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But contrary to popular perceptions, Watson's data suggest that a hotter climate doesn't necessarily mean a return to the parched summers of his childhood. The warming of the Nineties has been concentrated in late winter, specifically in a gradual rise of the nightly low temperature. According to Watson's analysis, since 1971 average February temperatures have risen 3.5 degrees from historic norms dating back to 1820. Meanwhile, the daily maximum temperatures from July through December have not risen appreciably.
This, Watson explains, means that climate change could actually have some positive effects for Minnesotans. Though the bock-beer warmup's most pronounced effects occur in February, it lingers into May, possibly benefitting farmers by adding two weeks to the growing season.
"You can't say this whole thing is bad," Watson concludes with the kind of ambivalence that comes naturally to a weatherman, but doesn't do much for politicians or news types. "We can't even be sure that the global warming hasn't counteracted global cooling. And it would be much worse for us if it got colder. I think what the greenhouse effect really does is just increase uncertainty--and people don't like uncertainty."
Lee Frelich has heard Watson make his argument, and while he respects the meteorology behind it, he's not sure he agrees with the conclusion. For more than a decade, the University of Minnesota forest ecologist has been reconstructing the weather history of the Great Lakes through land surveys performed for the federal government between 1850 and 1900.
Because the surveyors were required to note evidence of forest fires and blowdowns, Frelich and his colleagues were able to cobble together evidence of major storms in the last century. Some areas affected were as large as 20,000 acres. But that, Frelich points out, is beans compared to more recent events. Both the so-called Flambeau Blowdown--which occurred in northern Wisconsin in 1977--and this summer's BWCA storm flattened forests on more than half a million acres. "I think we've seen a genuine increase in the frequency of severe storms," Frelich offers, "and I think that it is caused by global warming."
Those storms, in turn, could alter the landscape in much of the state, Frelich continues. "I don't think any trees are going to pack their bags and leave because it gets up to 80 degrees in northern Minnesota in the summer instead of 75. But if this leads to more big storms, that will change the forest quite rapidly." Especially, Frelich adds, if the state becomes drier--a development that, he says, could disrupt the natural succession in forest types.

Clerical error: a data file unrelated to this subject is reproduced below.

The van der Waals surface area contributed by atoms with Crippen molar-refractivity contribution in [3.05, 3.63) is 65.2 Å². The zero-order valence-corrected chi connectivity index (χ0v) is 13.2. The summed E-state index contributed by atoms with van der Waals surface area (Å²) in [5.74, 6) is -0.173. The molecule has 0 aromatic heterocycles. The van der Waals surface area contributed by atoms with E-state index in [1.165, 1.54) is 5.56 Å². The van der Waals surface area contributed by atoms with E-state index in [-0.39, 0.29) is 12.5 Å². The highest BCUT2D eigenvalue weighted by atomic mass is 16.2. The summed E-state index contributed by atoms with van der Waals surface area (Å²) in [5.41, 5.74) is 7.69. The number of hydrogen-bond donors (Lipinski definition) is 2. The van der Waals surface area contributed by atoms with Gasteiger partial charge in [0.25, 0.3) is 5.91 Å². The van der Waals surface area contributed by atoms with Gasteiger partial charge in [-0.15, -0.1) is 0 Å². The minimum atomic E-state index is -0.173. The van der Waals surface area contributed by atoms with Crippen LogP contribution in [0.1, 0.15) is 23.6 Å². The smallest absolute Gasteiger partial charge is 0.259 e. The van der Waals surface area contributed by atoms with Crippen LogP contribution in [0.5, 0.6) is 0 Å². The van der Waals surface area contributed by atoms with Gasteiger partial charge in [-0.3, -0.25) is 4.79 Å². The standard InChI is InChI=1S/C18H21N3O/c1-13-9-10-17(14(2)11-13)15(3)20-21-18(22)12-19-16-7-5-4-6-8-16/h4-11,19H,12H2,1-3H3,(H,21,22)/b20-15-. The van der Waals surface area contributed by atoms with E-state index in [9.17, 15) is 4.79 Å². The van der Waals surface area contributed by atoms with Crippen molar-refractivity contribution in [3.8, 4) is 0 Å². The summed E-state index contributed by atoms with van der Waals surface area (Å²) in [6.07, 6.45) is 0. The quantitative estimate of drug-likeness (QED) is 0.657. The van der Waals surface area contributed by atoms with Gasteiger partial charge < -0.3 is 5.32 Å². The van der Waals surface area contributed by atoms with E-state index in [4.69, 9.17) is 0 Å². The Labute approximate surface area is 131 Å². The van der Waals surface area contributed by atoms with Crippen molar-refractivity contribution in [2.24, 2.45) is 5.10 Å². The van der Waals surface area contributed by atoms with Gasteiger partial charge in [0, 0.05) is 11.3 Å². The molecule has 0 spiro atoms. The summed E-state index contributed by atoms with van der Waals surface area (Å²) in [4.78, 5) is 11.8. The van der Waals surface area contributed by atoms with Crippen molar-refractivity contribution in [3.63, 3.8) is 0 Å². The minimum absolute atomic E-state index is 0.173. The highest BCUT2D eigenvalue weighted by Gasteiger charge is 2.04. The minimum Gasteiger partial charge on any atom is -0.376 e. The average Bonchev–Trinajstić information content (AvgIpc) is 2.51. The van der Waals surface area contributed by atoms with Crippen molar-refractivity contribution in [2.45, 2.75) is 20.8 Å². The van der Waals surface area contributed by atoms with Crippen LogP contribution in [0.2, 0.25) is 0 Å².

A couple of years ago, Margaret Davis, a renowned paleo-ecologist at the U, told state legislators that Minnesota may wind up looking "like northern Nebraska"--a largely treeless tract of grassland--by the end of the next century. The conclusion was based on some 40 years of research in which Davis has documented the changing ecology of the upper Midwest by examining pollen sediments in lakes and bogs; among other things, she found that between 8,000 and 5,000 years ago, a dramatic decline in rainfall allowed the prairie to replace forests in much of western Minnesota.
Some of the early global-warming models anticipated a drier climate for much of Minnesota in the next century. More recent studies have suggested there might be more rain, at least in parts of the state. Either way, says Davis, the warming may cause the region's climate swings to become more pronounced, increasing the likelihood of both excessively wet and very dry weather. "I think the aspect of climate change that would cause us the most problems would be an increase in variability," she says. "If there's an increase in drought variability, that would be very bad news for this area."
One thing most researchers agree on is that, as the old saw goes, when it rains, it pours. Warm years often follow warm years. Cool years follow cool years. Scientists have learned that major changes in climate can sometimes occur over relatively short periods of time--and that once in place, a pattern can stay put for centuries. In the mid-1700s, the peak of a 500-year-long "Little Ice Age" brought 40-below temperatures to places like Paris and London. Paintings from the period depict ice skaters on the Thames.
But within any large weather regime there are smaller ones, periods of warming and cooling called Bruckner cycles that can last anywhere from 8 to 35 years. They, too, are part of nature's pattern, Watson says, visible to anyone who cares to look closely. Since 1989, for instance, the Twin Cities have experienced regular January rains. "You get a preponderance of the same kinds of weather, so you see that the weather from one year to the next is not totally random," he explains. "Cycles tend to perpetuate themselves." In Watson's estimation, we are in the midst of a cycle he calls "the little steam age."
Because it sits at the center of the North American land mass, Minnesota has always had an especially turbulent and variable climate. Many researchers argue that that makes the state more vulnerable to climate change. But, Watson argues, it is also worth remembering that violent weather was always a part of this landscape--people just didn't pay as much attention. That's why he doesn't entirely trust the conclusions Frelich and others draw from historic evidence: "It's anecdotal. In the olden days, because the land was empty, you didn't have people observing tornadoes. Nowadays, with the built-up country and urban sprawl and radar and satellite, tornadoes don't get missed, so the data is being gathered by two different methods."